Sources of Omega-3 fatty acids include wild-caught fish like salmon, tuna and sardines. Plant-based sources include nuts and seeds, such as hemp seeds, chia or flaxseeds and walnuts. Omega-3 supplementation is popular due to convenience and ease, and you can find a range of these supplements and other healthy fat additions by browsing our site!
Omega-6 Fatty Acids
Though Omega-6 fatty acids are good for health in the right amount, thanks to today’s diet, you probably already have an abundance of Omega-6 fatty acids in your diet. In fact, over time we have become imbalanced in the consumption of Omega-3 to Omega-6 intake, mainly due to the heavy consumption of processed vegetable oils. It’s a wise move to decrease heavily processed Omega-6 sources, focusing on minimally processed foods and ensuring your Omega-3 intake is up to scratch!
Linolenic acid is an Omega-6 that is one of only two fatty acids considered to be essential for humans. It is the parent fatty acid of Omega-6s and beneficial for heart health. It’s the most plentiful PUFA, so you can find it mainly in nuts, seeds and vegetable oils.
Gamma-linolenic acid (GLA) is worth special mention. It is technically an omega 6 fatty acid, but it behaves more like an anti-inflammatory Omega-3. The body converts GLA to prostaglandin E. You’ll find GLAs in oils such as evening primrose, borage seed and hemp seed.
Conjugated Linoleic Acid (CLA) is an Omega-6 fatty acid which has been regularly used in the bodybuilding world, for its said benefits to losing fat and gaining muscle. Grass-fed butter is a source of CLA, and also contains vitamin K2, which is important for heart and bone health. You can also find CLA as a popular stand-alone in supplement form.
Omega-9 Fatty Acids
Omega-9s are not considered an essential fat, but still seen as one of the ‘good fats’, they are unsaturated fatty acids that your body loves. You may find them in some omega formulas because they work together with the Omega-3s as anti-inflammatory compounds.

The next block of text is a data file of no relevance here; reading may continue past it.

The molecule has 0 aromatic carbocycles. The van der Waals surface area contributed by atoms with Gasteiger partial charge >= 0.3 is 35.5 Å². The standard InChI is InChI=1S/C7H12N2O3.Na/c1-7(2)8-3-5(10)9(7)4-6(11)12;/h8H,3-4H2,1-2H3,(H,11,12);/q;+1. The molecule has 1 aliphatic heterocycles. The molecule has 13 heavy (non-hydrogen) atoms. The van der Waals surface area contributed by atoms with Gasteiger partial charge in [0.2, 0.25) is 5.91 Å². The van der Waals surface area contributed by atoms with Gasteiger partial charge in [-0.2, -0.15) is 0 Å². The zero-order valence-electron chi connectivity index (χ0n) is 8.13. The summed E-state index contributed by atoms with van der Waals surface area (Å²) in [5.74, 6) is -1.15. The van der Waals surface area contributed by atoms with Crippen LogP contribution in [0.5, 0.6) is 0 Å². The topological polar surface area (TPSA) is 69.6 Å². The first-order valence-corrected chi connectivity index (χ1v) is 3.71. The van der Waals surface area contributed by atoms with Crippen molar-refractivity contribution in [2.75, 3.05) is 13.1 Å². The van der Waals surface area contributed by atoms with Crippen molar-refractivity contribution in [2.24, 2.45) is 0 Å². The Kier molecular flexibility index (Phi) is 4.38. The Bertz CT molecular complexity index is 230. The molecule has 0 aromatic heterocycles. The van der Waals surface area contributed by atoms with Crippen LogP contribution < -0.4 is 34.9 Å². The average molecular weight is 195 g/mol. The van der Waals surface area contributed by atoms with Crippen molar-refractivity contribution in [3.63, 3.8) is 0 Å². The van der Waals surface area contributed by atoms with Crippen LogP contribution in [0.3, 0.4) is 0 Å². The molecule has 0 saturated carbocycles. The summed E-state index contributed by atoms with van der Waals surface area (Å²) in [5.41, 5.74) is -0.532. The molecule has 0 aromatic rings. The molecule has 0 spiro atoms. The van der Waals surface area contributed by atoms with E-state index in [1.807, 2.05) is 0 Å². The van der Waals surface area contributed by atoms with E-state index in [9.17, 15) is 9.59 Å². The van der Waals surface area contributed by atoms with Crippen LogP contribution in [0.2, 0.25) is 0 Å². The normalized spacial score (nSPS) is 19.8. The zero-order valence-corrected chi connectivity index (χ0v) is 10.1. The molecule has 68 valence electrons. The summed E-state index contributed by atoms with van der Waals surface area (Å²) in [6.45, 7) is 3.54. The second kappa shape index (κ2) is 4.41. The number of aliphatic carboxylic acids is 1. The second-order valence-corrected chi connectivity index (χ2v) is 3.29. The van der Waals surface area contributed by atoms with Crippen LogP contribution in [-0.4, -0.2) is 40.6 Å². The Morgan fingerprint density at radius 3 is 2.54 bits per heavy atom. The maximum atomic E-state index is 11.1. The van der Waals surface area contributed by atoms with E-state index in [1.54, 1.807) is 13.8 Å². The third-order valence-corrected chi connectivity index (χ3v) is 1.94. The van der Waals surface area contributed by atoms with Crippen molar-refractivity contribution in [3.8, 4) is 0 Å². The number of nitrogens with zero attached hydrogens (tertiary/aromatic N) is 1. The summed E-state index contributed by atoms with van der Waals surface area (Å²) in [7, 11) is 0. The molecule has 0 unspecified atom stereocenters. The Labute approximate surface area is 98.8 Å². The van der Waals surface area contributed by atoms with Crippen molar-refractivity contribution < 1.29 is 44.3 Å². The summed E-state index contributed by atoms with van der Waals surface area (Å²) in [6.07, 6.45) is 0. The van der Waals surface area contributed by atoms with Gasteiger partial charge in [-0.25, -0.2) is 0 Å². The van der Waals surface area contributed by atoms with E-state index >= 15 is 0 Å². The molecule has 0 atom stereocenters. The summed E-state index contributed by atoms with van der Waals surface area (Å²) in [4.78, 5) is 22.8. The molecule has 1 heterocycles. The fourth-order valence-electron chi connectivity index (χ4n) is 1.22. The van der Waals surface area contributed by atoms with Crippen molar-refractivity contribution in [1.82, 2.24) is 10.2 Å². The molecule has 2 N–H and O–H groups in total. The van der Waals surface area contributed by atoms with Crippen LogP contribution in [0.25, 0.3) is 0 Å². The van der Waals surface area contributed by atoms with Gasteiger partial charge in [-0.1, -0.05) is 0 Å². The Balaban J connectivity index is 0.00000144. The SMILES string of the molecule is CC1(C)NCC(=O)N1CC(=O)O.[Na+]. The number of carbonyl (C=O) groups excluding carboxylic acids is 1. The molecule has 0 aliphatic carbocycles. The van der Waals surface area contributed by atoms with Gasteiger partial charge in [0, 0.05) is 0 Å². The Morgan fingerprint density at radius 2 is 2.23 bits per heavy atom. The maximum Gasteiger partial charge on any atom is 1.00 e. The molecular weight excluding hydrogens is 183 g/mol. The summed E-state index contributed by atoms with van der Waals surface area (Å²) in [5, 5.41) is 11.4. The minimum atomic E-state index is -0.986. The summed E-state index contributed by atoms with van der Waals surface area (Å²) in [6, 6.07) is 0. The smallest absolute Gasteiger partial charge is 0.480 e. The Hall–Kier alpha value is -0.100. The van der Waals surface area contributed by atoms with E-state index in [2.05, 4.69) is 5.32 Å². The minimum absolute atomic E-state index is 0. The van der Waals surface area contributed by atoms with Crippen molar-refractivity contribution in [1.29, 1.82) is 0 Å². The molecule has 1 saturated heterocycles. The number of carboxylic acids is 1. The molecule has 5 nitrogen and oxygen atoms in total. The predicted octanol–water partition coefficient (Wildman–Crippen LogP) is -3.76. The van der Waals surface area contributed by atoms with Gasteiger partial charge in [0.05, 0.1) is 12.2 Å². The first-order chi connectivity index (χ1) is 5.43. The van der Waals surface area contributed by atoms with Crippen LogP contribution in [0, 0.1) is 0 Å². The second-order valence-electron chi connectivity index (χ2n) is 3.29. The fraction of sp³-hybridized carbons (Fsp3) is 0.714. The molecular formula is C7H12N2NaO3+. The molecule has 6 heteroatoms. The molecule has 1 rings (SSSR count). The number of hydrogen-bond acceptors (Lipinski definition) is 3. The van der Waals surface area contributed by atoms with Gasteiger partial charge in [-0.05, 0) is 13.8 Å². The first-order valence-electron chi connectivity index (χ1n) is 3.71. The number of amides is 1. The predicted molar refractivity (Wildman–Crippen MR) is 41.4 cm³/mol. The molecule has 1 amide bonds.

The most researched and the heart of the Meditteranean diet is the Oleic acid, a prized Monounsaturated Fatty Acid (MUFA). MUFAs have been found to play a part in lowering the risk of heart disease, by decreasing bad cholesterol (LDL) and maintaining good cholesterol levels (HDL). They are also excellent for blood sugar management, by benefiting insulin levels. An excellent choice for health, especially if you have type 2 diabetes.
Find MUFAs in foods such as avocados, nuts, dark chocolate, and many kinds of oils, such as olive oil, sesame oil, safflower oil. Olive oil has the highest amount of Omega-9 fats, followed by cashew nut oil.
How much fat should you eat per day?
Depending on the type of diet you follow, it may be anywhere between roughly 20-70% fat! You need to consider what suits your lifestyle best, as well as your goals. If you love to eat fats and you feel energised by eating this way, perhaps a Keto style diet suits you best. Otherwise, a standard diet may involve approximately 30% of calories from fat. By using the family of unsaturated fats instead of processed trans fats and saturated fats, you’ll be doing your overall health a favour. Always listen to your body and when in doubt, consult with a professional who can guide you to make the best decisions.
By Paula Vargas Duran